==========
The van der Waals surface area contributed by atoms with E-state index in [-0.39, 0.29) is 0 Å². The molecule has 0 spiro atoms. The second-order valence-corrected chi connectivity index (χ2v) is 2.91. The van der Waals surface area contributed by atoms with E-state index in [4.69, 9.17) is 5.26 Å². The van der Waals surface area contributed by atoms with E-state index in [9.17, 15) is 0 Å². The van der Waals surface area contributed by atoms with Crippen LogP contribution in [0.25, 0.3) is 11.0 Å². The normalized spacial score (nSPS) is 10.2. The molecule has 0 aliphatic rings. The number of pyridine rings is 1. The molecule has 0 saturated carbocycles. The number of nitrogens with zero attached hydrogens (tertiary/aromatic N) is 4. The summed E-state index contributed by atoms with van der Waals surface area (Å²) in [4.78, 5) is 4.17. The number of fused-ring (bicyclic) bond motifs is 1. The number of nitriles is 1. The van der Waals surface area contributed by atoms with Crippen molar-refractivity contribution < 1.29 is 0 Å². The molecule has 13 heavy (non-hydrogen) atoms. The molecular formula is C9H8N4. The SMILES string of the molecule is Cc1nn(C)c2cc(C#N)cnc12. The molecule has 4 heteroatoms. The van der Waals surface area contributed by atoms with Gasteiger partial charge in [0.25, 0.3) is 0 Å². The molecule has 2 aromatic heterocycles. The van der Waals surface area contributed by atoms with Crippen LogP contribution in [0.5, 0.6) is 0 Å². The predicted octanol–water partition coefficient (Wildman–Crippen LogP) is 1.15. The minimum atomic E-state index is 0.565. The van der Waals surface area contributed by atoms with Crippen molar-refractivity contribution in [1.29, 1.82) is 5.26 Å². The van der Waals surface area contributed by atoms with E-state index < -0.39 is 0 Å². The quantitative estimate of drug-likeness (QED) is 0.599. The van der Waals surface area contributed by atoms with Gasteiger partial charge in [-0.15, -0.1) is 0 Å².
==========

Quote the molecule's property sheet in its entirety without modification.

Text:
The van der Waals surface area contributed by atoms with E-state index in [-0.39, 0.29) is 0 Å². The molecule has 0 spiro atoms. The second-order valence-corrected chi connectivity index (χ2v) is 2.91. The van der Waals surface area contributed by atoms with E-state index in [4.69, 9.17) is 5.26 Å². The van der Waals surface area contributed by atoms with E-state index in [9.17, 15) is 0 Å². The van der Waals surface area contributed by atoms with Crippen LogP contribution in [0.25, 0.3) is 11.0 Å². The normalized spacial score (nSPS) is 10.2. The molecule has 0 aliphatic rings. The number of pyridine rings is 1. The molecule has 0 saturated carbocycles. The number of nitrogens with zero attached hydrogens (tertiary/aromatic N) is 4. The summed E-state index contributed by atoms with van der Waals surface area (Å²) in [4.78, 5) is 4.17. The number of fused-ring (bicyclic) bond motifs is 1. The number of nitriles is 1. The van der Waals surface area contributed by atoms with Crippen molar-refractivity contribution < 1.29 is 0 Å². The molecule has 13 heavy (non-hydrogen) atoms. The molecular formula is C9H8N4. The SMILES string of the molecule is Cc1nn(C)c2cc(C#N)cnc12. The molecule has 4 heteroatoms. The van der Waals surface area contributed by atoms with Gasteiger partial charge in [0.25, 0.3) is 0 Å². The molecule has 2 aromatic heterocycles. The van der Waals surface area contributed by atoms with Crippen LogP contribution in [0.5, 0.6) is 0 Å². The predicted octanol–water partition coefficient (Wildman–Crippen LogP) is 1.15. The minimum atomic E-state index is 0.565. The van der Waals surface area contributed by atoms with Crippen molar-refractivity contribution in [1.29, 1.82) is 5.26 Å². The van der Waals surface area contributed by atoms with E-state index < -0.39 is 0 Å². The quantitative estimate of drug-likeness (QED) is 0.599. The van der Waals surface area contributed by atoms with Gasteiger partial charge in [-0.15, -0.1) is 0 Å².